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The martial art "Kali"

There are more than 100 different martial arts on the Philippine Islands, named either after their regions, their characteristic properties or their developers. Because of the different languages, many of these styles have different names in different regions. The martial arts system "Kali" is known in some regions, e.g. on the island of Cebu, under the name "Escrima" and in the north as "Arnis".

The term

The term potash is used more on the central archipelago. There is no standard definition, but the most likely one is that the word Kali has two parts: Ka stands for "camot" and means "hand", Li for "lehok" and means "movement". Kali can therefore be translated either as "moving hand" or simply as "hand movement". The term Escrima is derived from "esgrima", the Spanish word for fencing or the art of fencing. Arnis comes from the Spanish word "arnés" and means armor, protection or armor. Kali, which author Dr. Gunnar Siebert in his book "Arnis, Escrima, Kali", also referred to as "the fascination of the whirling sticks", is the most famous martial art in the Philippines. The system consists of kicking, punching, levering, blocking, grasping, disarming and throwing techniques. However, the handling of weapons, such as knives and sticks, is characteristic of the Kali. The sticks are made of rattan, a type of reed palm that can be up to 100 m long.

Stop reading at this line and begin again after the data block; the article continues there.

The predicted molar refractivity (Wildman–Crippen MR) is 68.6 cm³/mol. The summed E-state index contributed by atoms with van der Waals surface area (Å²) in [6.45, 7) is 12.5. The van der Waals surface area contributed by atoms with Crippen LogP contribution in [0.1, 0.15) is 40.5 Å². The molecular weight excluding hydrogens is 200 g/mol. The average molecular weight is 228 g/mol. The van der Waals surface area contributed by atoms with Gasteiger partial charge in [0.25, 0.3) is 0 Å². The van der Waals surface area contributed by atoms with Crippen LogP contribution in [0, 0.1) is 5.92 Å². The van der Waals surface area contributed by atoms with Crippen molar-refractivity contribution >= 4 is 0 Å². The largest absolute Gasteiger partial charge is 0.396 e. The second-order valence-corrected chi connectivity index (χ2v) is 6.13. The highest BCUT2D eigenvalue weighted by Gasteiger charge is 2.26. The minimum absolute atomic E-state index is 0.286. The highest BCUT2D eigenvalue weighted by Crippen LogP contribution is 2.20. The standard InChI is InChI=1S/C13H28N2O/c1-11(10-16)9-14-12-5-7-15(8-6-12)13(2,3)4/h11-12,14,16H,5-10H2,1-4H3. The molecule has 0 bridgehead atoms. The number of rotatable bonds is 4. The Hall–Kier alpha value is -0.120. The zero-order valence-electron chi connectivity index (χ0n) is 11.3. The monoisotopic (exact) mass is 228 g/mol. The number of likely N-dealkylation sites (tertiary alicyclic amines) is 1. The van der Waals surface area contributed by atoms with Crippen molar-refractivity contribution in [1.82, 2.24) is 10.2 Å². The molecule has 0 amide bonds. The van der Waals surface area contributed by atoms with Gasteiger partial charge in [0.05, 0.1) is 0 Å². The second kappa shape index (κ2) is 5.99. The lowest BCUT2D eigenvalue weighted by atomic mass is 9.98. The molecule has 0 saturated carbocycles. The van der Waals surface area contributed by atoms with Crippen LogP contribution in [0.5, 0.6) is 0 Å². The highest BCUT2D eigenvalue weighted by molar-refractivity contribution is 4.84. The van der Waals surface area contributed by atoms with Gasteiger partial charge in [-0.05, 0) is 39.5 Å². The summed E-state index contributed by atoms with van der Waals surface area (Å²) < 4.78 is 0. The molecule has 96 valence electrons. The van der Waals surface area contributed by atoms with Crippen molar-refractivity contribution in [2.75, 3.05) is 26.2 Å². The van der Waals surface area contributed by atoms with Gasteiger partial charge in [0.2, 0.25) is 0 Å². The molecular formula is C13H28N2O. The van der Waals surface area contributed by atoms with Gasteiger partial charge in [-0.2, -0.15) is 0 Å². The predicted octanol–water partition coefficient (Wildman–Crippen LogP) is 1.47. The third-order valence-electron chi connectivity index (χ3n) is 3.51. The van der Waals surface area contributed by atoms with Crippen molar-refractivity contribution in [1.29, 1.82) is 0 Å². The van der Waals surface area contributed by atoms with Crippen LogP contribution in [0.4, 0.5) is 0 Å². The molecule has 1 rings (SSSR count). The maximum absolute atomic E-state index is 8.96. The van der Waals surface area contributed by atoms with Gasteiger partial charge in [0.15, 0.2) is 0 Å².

The real history of potash begins around 200 BC. At this time the Malay tribes brought the techniques of Tjakalele, an Indonesian archetype of potash, to the Philippine islands. Since the Malays also had forged weapons, they enriched the Filipino martial arts, which at that time consisted more of unarmed techniques and the use of bows and arrows.

Around 1200 AD, Chinese soldiers in the Ming Dynasty conquered the Philippine Islands. The Chinese made z. Sometimes bloody acquaintances with the Filipino fighters, who inflicted many defeats on the Chinese soldiers with their sticks and swords. The Chinese immigrants also brought the kuntao, today's Filipino hand and foot combat, to the Philippines. Through the influence of different cultures, through experience in many struggles and through careful studies, the Filipino techniques slowly formed into a smooth, aesthetic, precise and extremely effective system over the next centuries. The Filipinos took over the art of fighting with swords and daggers from the Spaniards and developed the so-called “espada y daga” techniques from it. H. Sword and dagger techniques.

In the 16th century, under Spanish occupation, potash enjoyed enormous popularity among both the upper and lower classes. The ordinary Filipinos used the kali not only for self-defense but also for entertainment. It was also used to correct differences among each other or to determine who had the best techniques. In 1767 the Spaniards forbade the Philippines to practice martial arts because they became too dangerous over time. They tried to systematically destroy Filipino culture by burning books and banning the use of the native alphabet. The Philippines secretly preserved parts of their culture by z. B. Movement sequences from the Kali now performed dancing with special clothing on which the Filipino alphabet was sewn as an ornament, which the occupiers did not notice. In addition, the local residents secretly perfected their techniques in the jungle. The resulting techniques have been passed on to family members almost exclusively, so virtually no records exist.

The Modern Age

The oldest club still in existence on the Philippine Islands was founded in 1932, initially as a secret society. After the Philippine independence in 1946, the meaning of potash changed. The system was only trained in the individual families behind closed doors and was almost never made public. Only a few older masters helped to make the knowledge about Kali accessible to the outside world and not to let it be forgotten.